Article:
Mayor David Crombie was also a vocal opponent, citing environmental concerns on the waterfront. Local MPP Marion Bryden predicted the battle over the future of the Toronto island airport would be as big as the struggle against the Spadina expressway.

toronto island airportThe STOLport would have been linked to Leslie Street by a streetcar or rapid transit line and a road with a direct connection to the now-demolished portion of the Gardiner Expressway east of the Don River. If it couldn't be built mid-way along the spit, de Havilland suggested an alternative location in the Port Lands, just south of the turning basin.

As it happened, the idea of an completely new STOLport was relatively short-lived. The proposal did, however, evolve into the current island airport, albeit very slowly.

toronto island airportAfter years of back-and-forth over how the downtown airport should operate now it that Harbour City had fizzled, commuter airline City Express started a service between Montreal, Ottawa, and the Toronto island using turboprop Saunders planes.

In 1980, Voyageur Airways started flying to North Bay and Sudbury from downtown Toronto, too. Combined with training flights, the number of take-offs and landings started to increase. The first short-take off and landing Dash 7s, operated by City Express, arrived in 1984.

The tripartite agreement, signed by the City, the Ministry of Transportation and the Toronto Harbour Commissioners (now the Toronto Port Authority) in 1983, kept jets out, limited runway expansion, and ordered the island airport stay true to its name by keeping the world's shortest ferry ride.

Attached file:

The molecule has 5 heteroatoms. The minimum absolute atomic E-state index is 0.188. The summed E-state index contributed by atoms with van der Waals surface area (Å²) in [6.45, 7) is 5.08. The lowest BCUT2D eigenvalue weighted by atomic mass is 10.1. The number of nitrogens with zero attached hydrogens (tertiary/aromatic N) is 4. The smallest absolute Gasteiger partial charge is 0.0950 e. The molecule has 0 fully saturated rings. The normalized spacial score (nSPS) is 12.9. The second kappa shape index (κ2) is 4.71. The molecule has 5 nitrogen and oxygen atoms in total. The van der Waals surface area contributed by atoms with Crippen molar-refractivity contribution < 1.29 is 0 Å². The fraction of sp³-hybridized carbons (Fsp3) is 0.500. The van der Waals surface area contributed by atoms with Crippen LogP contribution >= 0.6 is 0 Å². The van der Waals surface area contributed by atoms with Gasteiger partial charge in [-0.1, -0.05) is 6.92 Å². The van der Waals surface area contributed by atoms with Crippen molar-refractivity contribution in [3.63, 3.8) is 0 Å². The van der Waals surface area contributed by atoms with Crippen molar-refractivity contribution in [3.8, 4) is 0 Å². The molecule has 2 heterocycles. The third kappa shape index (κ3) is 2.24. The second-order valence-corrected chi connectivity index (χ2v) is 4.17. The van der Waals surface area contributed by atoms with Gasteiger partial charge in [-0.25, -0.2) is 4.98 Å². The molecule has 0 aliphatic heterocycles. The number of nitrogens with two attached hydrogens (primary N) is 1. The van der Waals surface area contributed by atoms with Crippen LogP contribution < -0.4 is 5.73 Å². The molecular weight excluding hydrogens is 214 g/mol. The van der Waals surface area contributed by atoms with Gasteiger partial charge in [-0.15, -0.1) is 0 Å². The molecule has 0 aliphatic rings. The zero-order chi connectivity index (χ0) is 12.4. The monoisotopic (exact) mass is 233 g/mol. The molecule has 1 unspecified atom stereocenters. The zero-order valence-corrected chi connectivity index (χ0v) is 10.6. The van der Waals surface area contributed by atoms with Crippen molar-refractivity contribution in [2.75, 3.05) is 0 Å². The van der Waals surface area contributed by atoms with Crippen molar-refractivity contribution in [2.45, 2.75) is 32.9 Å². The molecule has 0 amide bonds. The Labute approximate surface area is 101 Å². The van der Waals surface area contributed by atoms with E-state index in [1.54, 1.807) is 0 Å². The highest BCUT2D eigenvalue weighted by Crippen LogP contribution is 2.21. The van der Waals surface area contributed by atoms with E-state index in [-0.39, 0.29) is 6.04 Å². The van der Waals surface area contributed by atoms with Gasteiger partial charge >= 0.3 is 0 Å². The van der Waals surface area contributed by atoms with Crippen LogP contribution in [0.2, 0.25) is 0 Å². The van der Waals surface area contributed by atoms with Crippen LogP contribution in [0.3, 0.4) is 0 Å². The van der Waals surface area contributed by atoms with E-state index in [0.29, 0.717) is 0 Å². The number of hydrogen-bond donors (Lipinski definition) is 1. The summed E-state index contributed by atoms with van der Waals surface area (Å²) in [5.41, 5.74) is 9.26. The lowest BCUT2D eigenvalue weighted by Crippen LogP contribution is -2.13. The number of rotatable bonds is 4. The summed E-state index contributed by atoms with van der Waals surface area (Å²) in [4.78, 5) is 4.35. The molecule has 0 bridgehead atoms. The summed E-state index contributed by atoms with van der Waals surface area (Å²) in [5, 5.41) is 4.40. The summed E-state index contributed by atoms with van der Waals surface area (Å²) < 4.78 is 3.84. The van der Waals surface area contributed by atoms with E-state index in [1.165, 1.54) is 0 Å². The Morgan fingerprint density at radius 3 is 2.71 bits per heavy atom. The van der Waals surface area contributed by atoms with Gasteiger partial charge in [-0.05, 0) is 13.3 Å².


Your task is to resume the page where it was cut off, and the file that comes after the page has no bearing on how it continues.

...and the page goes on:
The agreement also officially killed off the STOL principles lauded by de Havilland and the federal government during the previous decade. The Dash 8s Porter Airlines uses today were developed from the Dash 7s but without the special aerodynamic features that would have allowed them to use short runways.

The landing strip at Billy Bishop Airport, which the city will consider extending in 2015, is already almost exactly twice the length it would have been as a STOLport.

toronto island airportChris Bateman is a staff writer at blogTO. Follow him on Twitter at @chrisbateman.

Images (in order): "Toronto Island Airport," Airmaps Limited, Toronto, 1940, Toronto Public Library, 988-9-9; "Proposed Harbour city plans, Island airport," de Havilland Canada, City of Toronto Archives, Fonds 200, Series 1465, File 291, "Little Norway," 1940, Archives of Ontario, C 109-2-0-18

Discussion

5 Comments

Steeplejack / April 5, 2014 at 12:49 pm
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Couple of small quibbles. Airport was built 1938 and 1939 and opened in 1939. Not 1937. The amusement park was in decline and the stadium there was attracting few customers anymore. It's why the Maple Leaf Stadium was built on Bathurst Quay in 1926-- long before the airport was being considered for the island. Many of the residential buildings at the site were not simply razed, many were uprooted and transported over to Algonquin (once called Sunfish Island but enlarged by the Harbour Commission by about twice its original size in the 1920s)and eastern Wards Island where many of them are today.